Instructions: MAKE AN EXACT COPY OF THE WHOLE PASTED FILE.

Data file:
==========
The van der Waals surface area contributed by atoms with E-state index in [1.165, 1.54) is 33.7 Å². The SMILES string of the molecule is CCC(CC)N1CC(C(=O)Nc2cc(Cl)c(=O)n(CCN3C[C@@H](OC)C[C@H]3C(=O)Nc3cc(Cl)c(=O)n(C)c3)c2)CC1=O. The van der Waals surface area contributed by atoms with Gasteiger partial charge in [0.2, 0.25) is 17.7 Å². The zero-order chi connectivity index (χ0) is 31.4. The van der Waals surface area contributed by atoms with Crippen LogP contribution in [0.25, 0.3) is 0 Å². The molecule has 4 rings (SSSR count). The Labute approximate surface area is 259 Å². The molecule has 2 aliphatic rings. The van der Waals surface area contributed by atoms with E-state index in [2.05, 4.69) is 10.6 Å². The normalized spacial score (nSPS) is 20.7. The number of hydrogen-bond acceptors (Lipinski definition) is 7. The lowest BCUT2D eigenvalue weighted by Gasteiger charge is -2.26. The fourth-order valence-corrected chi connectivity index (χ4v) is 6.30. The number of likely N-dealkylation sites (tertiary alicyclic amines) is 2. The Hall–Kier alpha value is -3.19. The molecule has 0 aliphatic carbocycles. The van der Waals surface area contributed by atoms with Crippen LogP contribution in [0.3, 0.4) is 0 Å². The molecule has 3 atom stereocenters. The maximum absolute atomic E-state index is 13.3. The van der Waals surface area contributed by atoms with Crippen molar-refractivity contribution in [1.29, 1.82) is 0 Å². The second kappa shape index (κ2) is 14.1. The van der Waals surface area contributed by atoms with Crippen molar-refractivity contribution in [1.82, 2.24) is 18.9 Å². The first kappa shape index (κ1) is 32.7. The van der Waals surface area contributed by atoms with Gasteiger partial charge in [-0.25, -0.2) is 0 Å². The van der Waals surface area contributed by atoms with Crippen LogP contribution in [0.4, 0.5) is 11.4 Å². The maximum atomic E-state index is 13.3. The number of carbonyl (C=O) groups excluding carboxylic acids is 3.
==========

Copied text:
The van der Waals surface area contributed by atoms with E-state index in [1.165, 1.54) is 33.7 Å². The SMILES string of the molecule is CCC(CC)N1CC(C(=O)Nc2cc(Cl)c(=O)n(CCN3C[C@@H](OC)C[C@H]3C(=O)Nc3cc(Cl)c(=O)n(C)c3)c2)CC1=O. The van der Waals surface area contributed by atoms with Gasteiger partial charge in [0.2, 0.25) is 17.7 Å². The zero-order chi connectivity index (χ0) is 31.4. The van der Waals surface area contributed by atoms with Crippen LogP contribution in [0.25, 0.3) is 0 Å². The molecule has 4 rings (SSSR count). The Labute approximate surface area is 259 Å². The molecule has 2 aliphatic rings. The van der Waals surface area contributed by atoms with E-state index in [2.05, 4.69) is 10.6 Å². The normalized spacial score (nSPS) is 20.7. The number of hydrogen-bond acceptors (Lipinski definition) is 7. The lowest BCUT2D eigenvalue weighted by Gasteiger charge is -2.26. The fourth-order valence-corrected chi connectivity index (χ4v) is 6.30. The number of likely N-dealkylation sites (tertiary alicyclic amines) is 2. The Hall–Kier alpha value is -3.19. The molecule has 0 aliphatic carbocycles. The van der Waals surface area contributed by atoms with Crippen LogP contribution in [0.3, 0.4) is 0 Å². The molecule has 3 atom stereocenters. The maximum absolute atomic E-state index is 13.3. The van der Waals surface area contributed by atoms with Crippen molar-refractivity contribution in [1.29, 1.82) is 0 Å². The second kappa shape index (κ2) is 14.1. The van der Waals surface area contributed by atoms with Crippen molar-refractivity contribution in [1.82, 2.24) is 18.9 Å². The first kappa shape index (κ1) is 32.7. The van der Waals surface area contributed by atoms with Gasteiger partial charge in [-0.25, -0.2) is 0 Å². The van der Waals surface area contributed by atoms with Crippen LogP contribution in [0.4, 0.5) is 11.4 Å². The maximum atomic E-state index is 13.3. The number of carbonyl (C=O) groups excluding carboxylic acids is 3.